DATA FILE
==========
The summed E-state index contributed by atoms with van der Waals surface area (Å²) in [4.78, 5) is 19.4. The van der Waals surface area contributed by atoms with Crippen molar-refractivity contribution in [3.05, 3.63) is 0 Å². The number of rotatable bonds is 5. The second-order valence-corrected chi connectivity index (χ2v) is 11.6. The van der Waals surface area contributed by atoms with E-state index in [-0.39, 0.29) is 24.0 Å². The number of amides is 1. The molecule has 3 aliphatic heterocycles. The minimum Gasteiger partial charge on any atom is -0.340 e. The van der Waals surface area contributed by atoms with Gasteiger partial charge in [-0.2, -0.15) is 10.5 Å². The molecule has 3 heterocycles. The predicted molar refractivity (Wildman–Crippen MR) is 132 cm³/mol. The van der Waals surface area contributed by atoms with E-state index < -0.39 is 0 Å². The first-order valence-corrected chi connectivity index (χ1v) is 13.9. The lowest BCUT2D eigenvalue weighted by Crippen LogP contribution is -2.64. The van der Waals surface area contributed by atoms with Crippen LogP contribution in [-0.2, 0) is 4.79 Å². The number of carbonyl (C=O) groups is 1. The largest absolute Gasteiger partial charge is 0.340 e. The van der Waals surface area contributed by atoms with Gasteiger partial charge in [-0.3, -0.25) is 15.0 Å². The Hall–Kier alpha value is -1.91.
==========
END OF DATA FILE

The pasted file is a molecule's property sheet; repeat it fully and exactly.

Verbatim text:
The summed E-state index contributed by atoms with van der Waals surface area (Å²) in [4.78, 5) is 19.4. The van der Waals surface area contributed by atoms with Crippen molar-refractivity contribution in [3.05, 3.63) is 0 Å². The number of rotatable bonds is 5. The second-order valence-corrected chi connectivity index (χ2v) is 11.6. The van der Waals surface area contributed by atoms with E-state index in [-0.39, 0.29) is 24.0 Å². The number of amides is 1. The molecule has 3 aliphatic heterocycles. The minimum Gasteiger partial charge on any atom is -0.340 e. The van der Waals surface area contributed by atoms with Gasteiger partial charge in [-0.2, -0.15) is 10.5 Å². The molecule has 3 heterocycles. The predicted molar refractivity (Wildman–Crippen MR) is 132 cm³/mol. The van der Waals surface area contributed by atoms with E-state index < -0.39 is 0 Å². The first-order valence-corrected chi connectivity index (χ1v) is 13.9. The lowest BCUT2D eigenvalue weighted by Crippen LogP contribution is -2.64. The van der Waals surface area contributed by atoms with Crippen LogP contribution in [-0.2, 0) is 4.79 Å². The number of carbonyl (C=O) groups is 1. The largest absolute Gasteiger partial charge is 0.340 e. The van der Waals surface area contributed by atoms with Gasteiger partial charge in [-0.3, -0.25) is 15.0 Å². The Hall–Kier alpha value is -1.91.